So this saying, shikata ga nai, is the Japanese art of letting go. One of the most popular episodes I’ve ever done on SuperFastBusiness was my episode on ikigai. And I really do like a lot of the Japanese philosophies. Of course I studied a few of them when I was discovering, through Jay Abraham actually, I discovered the process optimization work that had been done in Japan and ended up being documented in books like Toyota’s Five Whys.
W. Edwards Deming was the guy who made this sort of popular in Japan. And there’s this concept of kaizen, which is constant improvement. So, never ending change. I love that philosophy. It’s like having an endless loop of chain, and you go from one link, strengthening it, to the next link, strengthening it, and so on and so forth.
So you’re just constantly improving. I live my life by that philosophy, constant improvement in every area. And you just go round and round and round. I also learnt other terms, and I’ll cover those in future episodes, in my leadership career that helped me create better organizations.
So I learned a really interesting Japanese concept in a book that I was reading by Carlos Ghosn, which is called Turnaround. Now Carlos Ghosn’s been in the news a bit lately, had a bit of a bad run, but he did turn around Nissan, and he did it by bringing together people from different departments and having them collaborate and work together, which really short cut the time and budget blowouts and engineering hassles and sales ability of each of the products.
So that’s a good philosophy, I’ll have to look up the name of that. I like the kaizen one of constant improvement. I like the ikigai, finding things that you love that people will pay for that makes you happy. The world needs those sort of things.
Shikata ga nai and why it’s relevant now
Shikata ga nai is probably really relevant for right now. And its literal translation is a Japanese language phrase meaning, it cannot be helped. Nothing can be done about it. So when we think about what’s going on in the world right now, this is important. We can’t help that there’s a virus. We can’t help that there’s been decisions made by politicians that cause economic collapse. We can’t help those things. There’s nothing that can be done about it.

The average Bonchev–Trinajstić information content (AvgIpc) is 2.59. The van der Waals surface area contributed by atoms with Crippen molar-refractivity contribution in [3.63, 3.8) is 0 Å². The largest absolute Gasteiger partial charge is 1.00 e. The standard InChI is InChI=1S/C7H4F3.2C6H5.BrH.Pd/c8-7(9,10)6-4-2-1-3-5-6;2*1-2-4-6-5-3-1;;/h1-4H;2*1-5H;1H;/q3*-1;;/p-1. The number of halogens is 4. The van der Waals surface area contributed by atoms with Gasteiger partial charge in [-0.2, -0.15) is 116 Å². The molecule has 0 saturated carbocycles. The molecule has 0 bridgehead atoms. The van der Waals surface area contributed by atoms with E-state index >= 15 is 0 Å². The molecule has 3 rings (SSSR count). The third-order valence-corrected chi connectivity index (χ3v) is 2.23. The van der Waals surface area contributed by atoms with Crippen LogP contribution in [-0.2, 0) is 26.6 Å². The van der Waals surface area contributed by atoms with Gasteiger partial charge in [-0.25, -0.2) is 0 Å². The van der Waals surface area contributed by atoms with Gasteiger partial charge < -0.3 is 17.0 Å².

Basically if something happens which is beyond someone’s ability to control or affect, the Japanese reaction is, well, shikata ga nai. With this phrase, someone recognizes that a problem exists, and then gets on with doing what can be done. And this is very important.
So back in the history, it was used a few times, especially in the war. Emperor Hirohito gave a statement in his first ever press conference in Tokyo about the Hiroshima bombing. And he said, it’s very regrettable that nuclear bombs were dropped. And I feel sorry for the citizens of Hiroshima. But it couldn’t be helped, because that happened in wartime.
And in 2011, Japan was devastated by a tsunami that swept away many lives. And Psychology Today shared a story of a man who lost his one and only son and his wife because of the tsunami, and he said, I have to use the life I am lucky to have for the good of others. My son loved this community, and when I help the community, I feel like we’re still connected. So I get to work to do what I can.
In 2019, Japan had a strong typhoon, strongest in 25 years. So it’s interesting to see historically this phrase comes up. These people couldn’t help the tsunami. They couldn’t stop the bomb being dropped. They couldn’t stop the typhoon. It’s just going to happen anyway. The French have a similar phrase, c’est la vie. Iceland’s phrase is petta reddast, which means it will all work out.
But not all cultures have this mindset. Because in some Western places, that actually can sound a little bit negative. So this is really the interesting part. Some people would argue that just saying, well, that’s just going to happen anyway, is like, defeatist or just giving up. But it’s really more a case of just let go of things you can’t change. I think that’s the big lesson.
It’s like staying calm when you’re in a storm, or accepting that things are beyond your control and not worth being anxious about or stressing over. So that’s where I think it’s really powerful.
What can’t you change?
So back to our situation now, it’s important to think about what you cannot change. There’s really two main things to think about when you’re deciding, you know, how stressed or worried to be. There’s the things you cannot change. And then there’s the things you can change. If you can’t change it, then maybe it’s time to just let go. Let go, stop trying to be responsible or panic about things that have happened.